• FILE - In this Jan. 20, 2015 file photo, a plume of steam billows from the coal-fired Merrimack Station in Bow, N.H. If the nation doesn’t do more, the U.S. probably won’t quite meet the dramatic heat-trapping gas reduction goal it promised in last year’s Paris agreement to battle climate change, according to a new study. (AP Photo/Jim Cole, File)

    Climate Change : If You Can’t Measure It, You Can’t Fix It

    Chefchaouen - Climate change is happening at home and around the world. Chefchaouen is doing its part by embracing clean energy climate solutions and engaging its citizens in climate action. When it comes to fighting climate change, cities and local leaders are best positioned to lead that charge. Local leaders from coastal to landlocked communities are...

  • 20

    India Orders Internal Probe into Mistaken Use of Morocco-Spain Border Picture

    Hyderabad - The Indian Ministry of Interior on Wednesday ordered an internal investigation to find out how a picture of Morocco-Spain border was used in its annual report to show floodlights along the India-Pakistan border. What is most embarrassing is that the annual report of previous years was tabled during the Budget Session of Indian...

  • Amid Growing Tension, Thousands of Moroccans Stage Pro-Rif March in Rabat

    Neglect in Harsh Soil: The Deep Roots of the Rif Crisis

    Rabat - The ongoing protests in northern Morocco started almost eight months ago, but they have their origin in nearly a century of violent repression by the state. The Rif has, in spite of itself, got involved into a peaceful revolt since the death of the fishmonger Mohcine Fikri at the end of October 2016, a...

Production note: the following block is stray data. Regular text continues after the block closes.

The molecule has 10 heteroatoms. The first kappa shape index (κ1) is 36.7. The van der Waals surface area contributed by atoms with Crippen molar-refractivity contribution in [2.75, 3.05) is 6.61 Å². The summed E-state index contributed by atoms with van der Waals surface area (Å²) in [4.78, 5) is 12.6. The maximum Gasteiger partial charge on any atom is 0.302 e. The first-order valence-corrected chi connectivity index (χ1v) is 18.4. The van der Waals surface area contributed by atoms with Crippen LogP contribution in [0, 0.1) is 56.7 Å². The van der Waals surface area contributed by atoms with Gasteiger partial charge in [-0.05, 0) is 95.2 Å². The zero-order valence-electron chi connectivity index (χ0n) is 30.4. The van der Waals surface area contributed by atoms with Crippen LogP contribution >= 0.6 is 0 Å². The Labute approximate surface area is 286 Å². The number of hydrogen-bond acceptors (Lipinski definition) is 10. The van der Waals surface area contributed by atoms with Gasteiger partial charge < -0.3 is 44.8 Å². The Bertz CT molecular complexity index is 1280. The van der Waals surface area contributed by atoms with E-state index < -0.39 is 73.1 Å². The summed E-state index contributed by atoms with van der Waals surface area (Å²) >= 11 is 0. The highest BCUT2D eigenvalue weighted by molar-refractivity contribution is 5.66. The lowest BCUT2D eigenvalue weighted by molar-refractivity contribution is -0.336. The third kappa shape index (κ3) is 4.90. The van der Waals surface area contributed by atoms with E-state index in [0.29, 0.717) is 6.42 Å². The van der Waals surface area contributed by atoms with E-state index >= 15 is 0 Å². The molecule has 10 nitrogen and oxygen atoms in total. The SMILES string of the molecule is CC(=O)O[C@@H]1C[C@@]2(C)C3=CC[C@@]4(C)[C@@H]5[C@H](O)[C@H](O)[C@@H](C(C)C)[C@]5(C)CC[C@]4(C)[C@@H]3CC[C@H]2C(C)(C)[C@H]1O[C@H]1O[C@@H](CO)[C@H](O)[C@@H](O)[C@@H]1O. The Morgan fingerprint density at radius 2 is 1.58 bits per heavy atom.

• Tamim Bin Hamad al Thani emir of Qatar

    The Qatar Crisis: What Does It Mean?

    Rabat - The recent diplomatic fallout between Qatar and the rest of the Middle East could have serious economic and geopolitical consequences across the globe. Earlier this week, Qatar’s diplomatic crisis took an extreme turn as several Arab states severed diplomatic ties with the Gulf nation.  The original list of countries in the coalition against...

  • Moroccans spend Laylat al-Qadr, the 26th day of Ramadan, at the Hassan II mosque in Casablanca.

    Ramadan: Not just Abstinence from Daily Intakes 

    By Abdellatif Oudra Rabat - The observance of Ramadan, one of the five pillars of Islam, compels Muslims to fast from sunrise to sunset. But it is not just about abstaining from food or drink.  Ramadan, the ninth month of the Islamic calendar, is observed in commemoration of the revelation of Qur’an to the prophet Mohammad,...

  • Morocco Threatens to Terminate Agriculture Agreement with Europe

    Morocco and the EU: Managing the Future

    Rabat - Morocco enjoys proximity to Europe and is at an advantage of being favoured by the European Union as a close partner on political, economic, and cultural levels. Historical archives and political legacies tie Morocco directly with at least three influential European countries: France, Spain, and England. Demography, kinship, and immigration compel other EU...

  • The Educational and Cultural Implications of the Arab Spring

    The Educational and Cultural Implications of the Arab 'Spring'

    Rabat - In the last ten years or so, the Arab world has seen unprecedented collapses in the realms of politics and economy, among others. World NGOs regularly release area-specific rankings, in which Arab nations commonly rank at the bottom of lists in education, human rights, and income for instance while they top those of...

  • Thousands Hold Peaceful Demonstration in Memory of Mouhcine Fikri

    Al Hoceima and the Pedagogical Exercise

    Ottawa - What makes a democracy different from non-democracy? This is the classical and historical question asked by philosophers over the centuries and deeply questioned in the discipline of political science. Democracy cannot prevent inequality as the case in the United States where inequality is the highest globally. Democracy cannot stop corruption like in Brazil...